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'The Ghosts of Eden Park' chronicles dark chapter of Cincinnati bootlegger George Remus's life

Posted: 4:40 PM, Aug 06, 2019
Updated: 2019-08-07 09:24:14-04
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CINCINNATI — Happenstance led author Karen Abbott to spend three years researching before publishing “The Ghosts of Eden Park.”

"I think like a lot of people, the first time I ran into George Remus was while watching 'Boardwalk Empire,’” Abbott said. "Remus is sitting there talking about himself in the third person. I just sat there thinking to myself, 'Is this guy real?’”

She learned Remus was most definitely real – just like the other characters who appeared in five seasons of the HBO series that told the story of New Jersey gangster Enoch "Nucky” Thompson during the dawn of Prohibition.

Abbott said she was stunned after a cursory search about the German immigrant who called Greater Cincinnati home until his death in the 1950s.

"I think his story was more sensational than anyone else in 'Boardwalk Empire,’” she said.

Abbott's “The Ghosts of Eden Park” details Remus’s rise as “King of Bootleggers” by the summer of 1921 to the arrest that essentially ended his criminal enterprises a few years later.

"Remus once owned 31 percent of the liquor in the United States,” Abbott said. “He never drank a drop of alcohol – those were his words."

Abbott’s book also details the efforts of Mabel Walker Willebrandt, the pioneering prosecutor who helped bring Remus to justice.

Abbott learned that contemporaries called Willebrandt "the First Lady of Law" after Willebrandt was named the first female U.S. Assistant Attorney General in 1921.

Abbott said the powers-that-be likely assigned Willebrandt to pursue Remus because they didn’t believe a woman could successfully prosecute the popular bootlegger.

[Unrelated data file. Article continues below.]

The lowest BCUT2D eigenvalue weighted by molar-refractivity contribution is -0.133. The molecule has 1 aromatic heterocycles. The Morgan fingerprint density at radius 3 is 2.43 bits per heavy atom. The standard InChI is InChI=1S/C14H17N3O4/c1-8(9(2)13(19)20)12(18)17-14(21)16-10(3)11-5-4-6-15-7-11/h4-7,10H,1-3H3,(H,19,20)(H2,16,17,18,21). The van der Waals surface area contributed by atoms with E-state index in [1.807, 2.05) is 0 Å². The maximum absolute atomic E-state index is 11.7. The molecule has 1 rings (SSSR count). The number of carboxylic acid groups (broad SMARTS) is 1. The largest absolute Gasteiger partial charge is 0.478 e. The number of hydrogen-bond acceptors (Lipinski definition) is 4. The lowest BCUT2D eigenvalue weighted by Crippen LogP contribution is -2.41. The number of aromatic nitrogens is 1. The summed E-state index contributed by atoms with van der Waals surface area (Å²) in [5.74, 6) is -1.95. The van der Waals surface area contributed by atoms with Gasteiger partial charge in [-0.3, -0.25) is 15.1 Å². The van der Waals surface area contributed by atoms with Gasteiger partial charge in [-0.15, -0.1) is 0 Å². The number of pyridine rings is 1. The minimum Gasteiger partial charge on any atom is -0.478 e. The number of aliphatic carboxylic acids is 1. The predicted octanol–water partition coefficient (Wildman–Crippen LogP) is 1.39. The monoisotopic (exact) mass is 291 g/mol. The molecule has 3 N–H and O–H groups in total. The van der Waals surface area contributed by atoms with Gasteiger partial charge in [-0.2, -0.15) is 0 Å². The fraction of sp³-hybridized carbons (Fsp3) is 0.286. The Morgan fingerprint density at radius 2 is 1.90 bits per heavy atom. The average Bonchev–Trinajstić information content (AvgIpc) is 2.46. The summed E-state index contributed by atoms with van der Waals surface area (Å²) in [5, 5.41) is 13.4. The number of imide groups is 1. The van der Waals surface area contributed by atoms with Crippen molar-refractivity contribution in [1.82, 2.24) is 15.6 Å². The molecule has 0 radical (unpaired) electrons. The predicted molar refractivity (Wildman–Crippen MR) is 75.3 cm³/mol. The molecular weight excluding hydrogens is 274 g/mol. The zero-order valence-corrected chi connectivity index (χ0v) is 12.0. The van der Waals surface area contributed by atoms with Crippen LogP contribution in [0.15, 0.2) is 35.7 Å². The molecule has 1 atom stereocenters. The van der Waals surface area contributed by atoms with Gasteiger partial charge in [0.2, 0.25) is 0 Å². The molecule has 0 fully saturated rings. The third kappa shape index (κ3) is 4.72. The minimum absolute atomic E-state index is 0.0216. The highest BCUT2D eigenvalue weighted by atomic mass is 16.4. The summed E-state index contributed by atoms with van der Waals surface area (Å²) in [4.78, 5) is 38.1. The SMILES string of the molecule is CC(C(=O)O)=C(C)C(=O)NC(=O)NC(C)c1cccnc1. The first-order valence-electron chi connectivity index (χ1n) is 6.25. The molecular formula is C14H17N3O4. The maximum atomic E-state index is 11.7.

"When she was named assistant she only had the right to vote for nine months,” Abbott said. "She was only 32 years old. She was mostly almost deaf . . . The great thing about that is Willebrandt got into her office and started kicking ass.”

In 1925, Willebrandt successfully helped put Remus on trial for thousands of Prohibition violations. After his conviction by a jury, Remus spent two years in the Atlanta Federal Penitentiary.

Elements of the case that landed Remus in jail eventually led to an even darker chapter of the bootlegger's life.

On Oct. 6, 1927, Remus fatally shot his wife, Imogene Holmes near Eden Park’s Spring House Gazebo. Holmes was on her way to court to finalize their divorce – a divorce sparked by an affair between Holmes and one of the investigators who worked for Willebrandt.

"I think he (Remus) was a brilliant, innovative smart person, but also a flawed person,” Abbott said.

Remus avoided going to prison for the murder of his wife after an attorney convinced a jury that Remus was insane at the time of the killing.

Remus died while living in Covington on Jan. 20, 1952 at the age of 77.